Introducing the Atos Digital Vision Insurance series
At a Glance
Introducing the Atos Digital Vision Insurance series, Carol Houle – SVP, Global Head of Financial Services and Insurance at Atos – explains why now is the right time to be considering the future of the industry. Including article highlights across the three key themes of Smarter Insurance, Greener Insurance and Safer Insurance.
5 Minute Read
Plus ça change, plus c’est la même chose.
That familiar French phrase that suggests that the more things change, the more they remain the same could easily apply to the insurance industry over the years. Whether we are talking about advances in technology, new business models, or consumer behavior, disruption is not new to the sector.
What is new is that for the first time a series of significant disruptions have occurred almost simultaneously while the world has experienced a hugely accelerated shift to digital as a result of COVID-19.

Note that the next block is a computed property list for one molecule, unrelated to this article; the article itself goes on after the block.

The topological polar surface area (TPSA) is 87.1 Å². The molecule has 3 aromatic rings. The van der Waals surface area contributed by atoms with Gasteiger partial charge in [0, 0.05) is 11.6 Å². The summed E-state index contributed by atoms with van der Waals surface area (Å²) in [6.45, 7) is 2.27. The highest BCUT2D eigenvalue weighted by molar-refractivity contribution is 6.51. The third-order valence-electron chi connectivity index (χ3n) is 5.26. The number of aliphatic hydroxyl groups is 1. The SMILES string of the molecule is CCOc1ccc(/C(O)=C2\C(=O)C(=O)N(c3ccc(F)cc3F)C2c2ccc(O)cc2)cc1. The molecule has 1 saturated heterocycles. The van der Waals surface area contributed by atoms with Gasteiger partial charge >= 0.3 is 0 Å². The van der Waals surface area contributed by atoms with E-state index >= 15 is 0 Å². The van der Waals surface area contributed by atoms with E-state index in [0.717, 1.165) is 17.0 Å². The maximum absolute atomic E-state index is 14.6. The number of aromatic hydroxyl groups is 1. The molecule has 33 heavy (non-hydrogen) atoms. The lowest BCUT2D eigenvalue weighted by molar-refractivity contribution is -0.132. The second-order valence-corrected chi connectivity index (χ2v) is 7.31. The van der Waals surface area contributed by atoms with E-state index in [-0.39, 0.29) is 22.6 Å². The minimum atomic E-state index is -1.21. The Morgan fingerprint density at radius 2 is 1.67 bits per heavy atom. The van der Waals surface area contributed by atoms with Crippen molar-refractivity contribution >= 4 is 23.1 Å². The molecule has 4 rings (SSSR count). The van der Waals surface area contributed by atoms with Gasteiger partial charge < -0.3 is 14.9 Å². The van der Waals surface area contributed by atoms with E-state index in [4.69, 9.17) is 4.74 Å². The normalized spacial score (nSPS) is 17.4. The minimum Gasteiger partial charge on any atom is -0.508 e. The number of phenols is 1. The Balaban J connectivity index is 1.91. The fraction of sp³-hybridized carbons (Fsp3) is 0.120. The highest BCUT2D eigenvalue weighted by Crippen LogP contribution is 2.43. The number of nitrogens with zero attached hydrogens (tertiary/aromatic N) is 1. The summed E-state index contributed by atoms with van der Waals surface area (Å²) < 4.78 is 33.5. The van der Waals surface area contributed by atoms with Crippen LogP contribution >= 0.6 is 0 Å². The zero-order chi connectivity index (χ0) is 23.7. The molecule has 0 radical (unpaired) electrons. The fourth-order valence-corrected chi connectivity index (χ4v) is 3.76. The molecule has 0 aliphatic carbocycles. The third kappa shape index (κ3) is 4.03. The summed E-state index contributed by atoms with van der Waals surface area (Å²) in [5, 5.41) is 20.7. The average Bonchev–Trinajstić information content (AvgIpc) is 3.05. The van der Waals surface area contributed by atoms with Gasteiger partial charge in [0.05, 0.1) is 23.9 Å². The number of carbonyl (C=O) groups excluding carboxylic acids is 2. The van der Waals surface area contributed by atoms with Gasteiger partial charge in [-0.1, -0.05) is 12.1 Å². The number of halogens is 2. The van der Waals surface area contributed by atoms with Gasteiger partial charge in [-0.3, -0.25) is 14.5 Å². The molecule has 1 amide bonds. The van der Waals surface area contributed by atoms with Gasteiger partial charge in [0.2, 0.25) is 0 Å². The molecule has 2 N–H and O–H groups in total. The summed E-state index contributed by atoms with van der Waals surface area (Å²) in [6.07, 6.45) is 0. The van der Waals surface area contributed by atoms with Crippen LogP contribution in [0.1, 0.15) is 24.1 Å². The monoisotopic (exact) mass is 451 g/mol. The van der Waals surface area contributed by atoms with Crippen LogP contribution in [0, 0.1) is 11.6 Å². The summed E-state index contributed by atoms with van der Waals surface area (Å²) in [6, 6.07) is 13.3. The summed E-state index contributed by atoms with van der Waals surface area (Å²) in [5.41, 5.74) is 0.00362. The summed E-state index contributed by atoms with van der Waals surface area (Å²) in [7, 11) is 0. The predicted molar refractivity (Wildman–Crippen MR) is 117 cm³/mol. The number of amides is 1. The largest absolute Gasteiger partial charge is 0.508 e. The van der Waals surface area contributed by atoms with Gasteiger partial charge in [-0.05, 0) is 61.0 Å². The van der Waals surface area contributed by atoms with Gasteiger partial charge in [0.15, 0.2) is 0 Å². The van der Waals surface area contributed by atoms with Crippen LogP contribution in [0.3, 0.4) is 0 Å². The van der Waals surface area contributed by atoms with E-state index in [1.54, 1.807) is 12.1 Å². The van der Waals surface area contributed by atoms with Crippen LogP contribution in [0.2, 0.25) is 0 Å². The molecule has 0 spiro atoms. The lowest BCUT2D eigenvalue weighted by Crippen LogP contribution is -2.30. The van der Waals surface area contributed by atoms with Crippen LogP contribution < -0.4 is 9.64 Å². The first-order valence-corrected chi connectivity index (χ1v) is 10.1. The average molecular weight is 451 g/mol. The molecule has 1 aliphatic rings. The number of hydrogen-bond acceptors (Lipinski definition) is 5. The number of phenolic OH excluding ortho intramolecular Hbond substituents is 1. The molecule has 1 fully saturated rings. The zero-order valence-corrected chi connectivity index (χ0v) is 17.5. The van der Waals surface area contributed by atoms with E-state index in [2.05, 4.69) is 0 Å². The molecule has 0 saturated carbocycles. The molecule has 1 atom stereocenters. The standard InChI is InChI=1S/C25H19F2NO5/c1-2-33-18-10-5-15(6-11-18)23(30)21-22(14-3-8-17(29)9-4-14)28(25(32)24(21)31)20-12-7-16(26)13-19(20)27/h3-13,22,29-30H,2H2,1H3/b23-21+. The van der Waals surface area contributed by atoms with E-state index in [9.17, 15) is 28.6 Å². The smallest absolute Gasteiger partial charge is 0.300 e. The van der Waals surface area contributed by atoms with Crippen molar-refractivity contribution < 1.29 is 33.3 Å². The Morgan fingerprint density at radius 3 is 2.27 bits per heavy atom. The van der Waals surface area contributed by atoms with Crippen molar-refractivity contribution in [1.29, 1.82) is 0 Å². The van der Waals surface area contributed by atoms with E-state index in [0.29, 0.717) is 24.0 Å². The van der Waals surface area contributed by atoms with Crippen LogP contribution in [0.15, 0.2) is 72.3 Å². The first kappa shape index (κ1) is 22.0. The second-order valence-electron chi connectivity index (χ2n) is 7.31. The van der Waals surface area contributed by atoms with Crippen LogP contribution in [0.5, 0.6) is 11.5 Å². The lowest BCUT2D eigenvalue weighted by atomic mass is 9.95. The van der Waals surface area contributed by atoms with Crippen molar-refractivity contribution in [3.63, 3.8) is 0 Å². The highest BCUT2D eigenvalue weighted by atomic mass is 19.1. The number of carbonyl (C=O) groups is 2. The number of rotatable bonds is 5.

For large, traditional insurers this is a watershed moment. With the immutable forces of digital transformation, increased competition, and new customer expectations, grandees of the industry are setting strategic priorities that will, it is hoped, stand them in good stead as the industry adapts and changes.
For every organization, there is a lot to consider.
Should the business adopt a preservation strategy and defend its existing markets, or implement a growth strategy and do new things with the new tools available? Does the leadership mindset support the cultural change required to compete with digital natives? And what is the most appropriate technological approach required to deliver business value?
The answers to these questions will be different for individual insurers. Market share, leadership teams, and the degree of technical debt are likely to be very different for a global player compared to a regional leader or a niche insurer. Yet there are also many shared considerations for insurers, especially when it’s no longer enough for companies to simply keep pace with the market.